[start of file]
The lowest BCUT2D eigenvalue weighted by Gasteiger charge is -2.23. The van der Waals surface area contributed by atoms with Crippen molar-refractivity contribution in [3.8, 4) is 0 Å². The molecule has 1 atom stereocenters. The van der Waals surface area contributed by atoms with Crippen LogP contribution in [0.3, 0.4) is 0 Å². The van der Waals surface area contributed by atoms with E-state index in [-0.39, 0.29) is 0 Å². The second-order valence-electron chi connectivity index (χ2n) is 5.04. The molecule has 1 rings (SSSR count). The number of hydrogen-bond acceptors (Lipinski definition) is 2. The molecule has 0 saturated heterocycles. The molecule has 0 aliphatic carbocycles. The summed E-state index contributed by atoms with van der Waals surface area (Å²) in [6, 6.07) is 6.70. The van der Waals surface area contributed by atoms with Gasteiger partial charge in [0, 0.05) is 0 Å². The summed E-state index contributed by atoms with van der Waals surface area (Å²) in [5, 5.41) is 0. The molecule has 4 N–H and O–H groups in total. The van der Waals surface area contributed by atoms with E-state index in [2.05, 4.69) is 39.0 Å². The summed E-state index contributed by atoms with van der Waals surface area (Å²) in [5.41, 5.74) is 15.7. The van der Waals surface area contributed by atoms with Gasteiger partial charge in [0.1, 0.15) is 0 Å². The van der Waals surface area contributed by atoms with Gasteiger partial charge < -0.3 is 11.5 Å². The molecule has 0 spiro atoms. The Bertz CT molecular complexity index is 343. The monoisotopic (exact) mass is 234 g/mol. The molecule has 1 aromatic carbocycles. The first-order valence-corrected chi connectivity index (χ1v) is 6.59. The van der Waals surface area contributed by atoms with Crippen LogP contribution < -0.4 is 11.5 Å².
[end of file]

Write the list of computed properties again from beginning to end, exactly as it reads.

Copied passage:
The lowest BCUT2D eigenvalue weighted by Gasteiger charge is -2.23. The van der Waals surface area contributed by atoms with Crippen molar-refractivity contribution in [3.8, 4) is 0 Å². The molecule has 1 atom stereocenters. The van der Waals surface area contributed by atoms with Crippen LogP contribution in [0.3, 0.4) is 0 Å². The van der Waals surface area contributed by atoms with E-state index in [-0.39, 0.29) is 0 Å². The second-order valence-electron chi connectivity index (χ2n) is 5.04. The molecule has 1 rings (SSSR count). The number of hydrogen-bond acceptors (Lipinski definition) is 2. The molecule has 0 saturated heterocycles. The molecule has 0 aliphatic carbocycles. The summed E-state index contributed by atoms with van der Waals surface area (Å²) in [6, 6.07) is 6.70. The van der Waals surface area contributed by atoms with Gasteiger partial charge in [0, 0.05) is 0 Å². The summed E-state index contributed by atoms with van der Waals surface area (Å²) in [5, 5.41) is 0. The molecule has 4 N–H and O–H groups in total. The van der Waals surface area contributed by atoms with E-state index in [2.05, 4.69) is 39.0 Å². The summed E-state index contributed by atoms with van der Waals surface area (Å²) in [5.41, 5.74) is 15.7. The van der Waals surface area contributed by atoms with Gasteiger partial charge in [0.1, 0.15) is 0 Å². The van der Waals surface area contributed by atoms with Gasteiger partial charge < -0.3 is 11.5 Å². The molecule has 0 spiro atoms. The Bertz CT molecular complexity index is 343. The monoisotopic (exact) mass is 234 g/mol. The molecule has 1 aromatic carbocycles. The first-order valence-corrected chi connectivity index (χ1v) is 6.59. The van der Waals surface area contributed by atoms with Crippen LogP contribution < -0.4 is 11.5 Å².